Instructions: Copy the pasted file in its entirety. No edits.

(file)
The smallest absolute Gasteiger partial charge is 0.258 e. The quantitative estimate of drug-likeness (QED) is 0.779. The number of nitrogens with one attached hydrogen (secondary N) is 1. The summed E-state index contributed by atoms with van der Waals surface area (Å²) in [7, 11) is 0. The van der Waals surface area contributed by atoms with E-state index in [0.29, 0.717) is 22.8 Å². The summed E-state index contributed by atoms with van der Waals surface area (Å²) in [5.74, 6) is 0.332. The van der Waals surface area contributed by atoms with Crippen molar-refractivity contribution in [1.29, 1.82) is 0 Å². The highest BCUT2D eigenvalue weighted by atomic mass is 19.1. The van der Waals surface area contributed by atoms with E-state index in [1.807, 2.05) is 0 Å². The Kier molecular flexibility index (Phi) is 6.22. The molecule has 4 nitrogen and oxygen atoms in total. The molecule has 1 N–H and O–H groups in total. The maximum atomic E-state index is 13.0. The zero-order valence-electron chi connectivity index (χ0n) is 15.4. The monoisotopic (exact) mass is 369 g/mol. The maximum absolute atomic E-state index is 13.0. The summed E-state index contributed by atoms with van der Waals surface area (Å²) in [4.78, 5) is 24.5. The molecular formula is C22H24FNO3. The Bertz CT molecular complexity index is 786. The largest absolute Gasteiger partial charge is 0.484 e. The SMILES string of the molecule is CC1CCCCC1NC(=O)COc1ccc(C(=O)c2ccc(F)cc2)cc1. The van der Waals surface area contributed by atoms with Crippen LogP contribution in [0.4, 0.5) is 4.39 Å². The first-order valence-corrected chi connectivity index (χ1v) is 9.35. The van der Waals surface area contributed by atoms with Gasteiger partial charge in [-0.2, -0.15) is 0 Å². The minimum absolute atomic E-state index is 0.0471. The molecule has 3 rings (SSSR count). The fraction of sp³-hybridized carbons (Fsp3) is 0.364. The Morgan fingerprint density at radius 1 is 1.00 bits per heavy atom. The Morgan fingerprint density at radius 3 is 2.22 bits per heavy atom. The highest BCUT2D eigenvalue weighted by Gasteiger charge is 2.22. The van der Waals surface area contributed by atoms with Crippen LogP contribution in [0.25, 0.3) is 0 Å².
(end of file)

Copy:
The smallest absolute Gasteiger partial charge is 0.258 e. The quantitative estimate of drug-likeness (QED) is 0.779. The number of nitrogens with one attached hydrogen (secondary N) is 1. The summed E-state index contributed by atoms with van der Waals surface area (Å²) in [7, 11) is 0. The van der Waals surface area contributed by atoms with E-state index in [0.29, 0.717) is 22.8 Å². The summed E-state index contributed by atoms with van der Waals surface area (Å²) in [5.74, 6) is 0.332. The van der Waals surface area contributed by atoms with Crippen molar-refractivity contribution in [1.29, 1.82) is 0 Å². The highest BCUT2D eigenvalue weighted by atomic mass is 19.1. The van der Waals surface area contributed by atoms with E-state index in [1.807, 2.05) is 0 Å². The Kier molecular flexibility index (Phi) is 6.22. The molecule has 4 nitrogen and oxygen atoms in total. The molecule has 1 N–H and O–H groups in total. The maximum atomic E-state index is 13.0. The zero-order valence-electron chi connectivity index (χ0n) is 15.4. The monoisotopic (exact) mass is 369 g/mol. The maximum absolute atomic E-state index is 13.0. The summed E-state index contributed by atoms with van der Waals surface area (Å²) in [4.78, 5) is 24.5. The molecular formula is C22H24FNO3. The Bertz CT molecular complexity index is 786. The largest absolute Gasteiger partial charge is 0.484 e. The SMILES string of the molecule is CC1CCCCC1NC(=O)COc1ccc(C(=O)c2ccc(F)cc2)cc1. The van der Waals surface area contributed by atoms with Crippen LogP contribution in [0.4, 0.5) is 4.39 Å². The first-order valence-corrected chi connectivity index (χ1v) is 9.35. The van der Waals surface area contributed by atoms with Gasteiger partial charge in [-0.2, -0.15) is 0 Å². The minimum absolute atomic E-state index is 0.0471. The molecule has 3 rings (SSSR count). The fraction of sp³-hybridized carbons (Fsp3) is 0.364. The Morgan fingerprint density at radius 1 is 1.00 bits per heavy atom. The Morgan fingerprint density at radius 3 is 2.22 bits per heavy atom. The highest BCUT2D eigenvalue weighted by Gasteiger charge is 2.22. The van der Waals surface area contributed by atoms with Crippen LogP contribution in [0.25, 0.3) is 0 Å².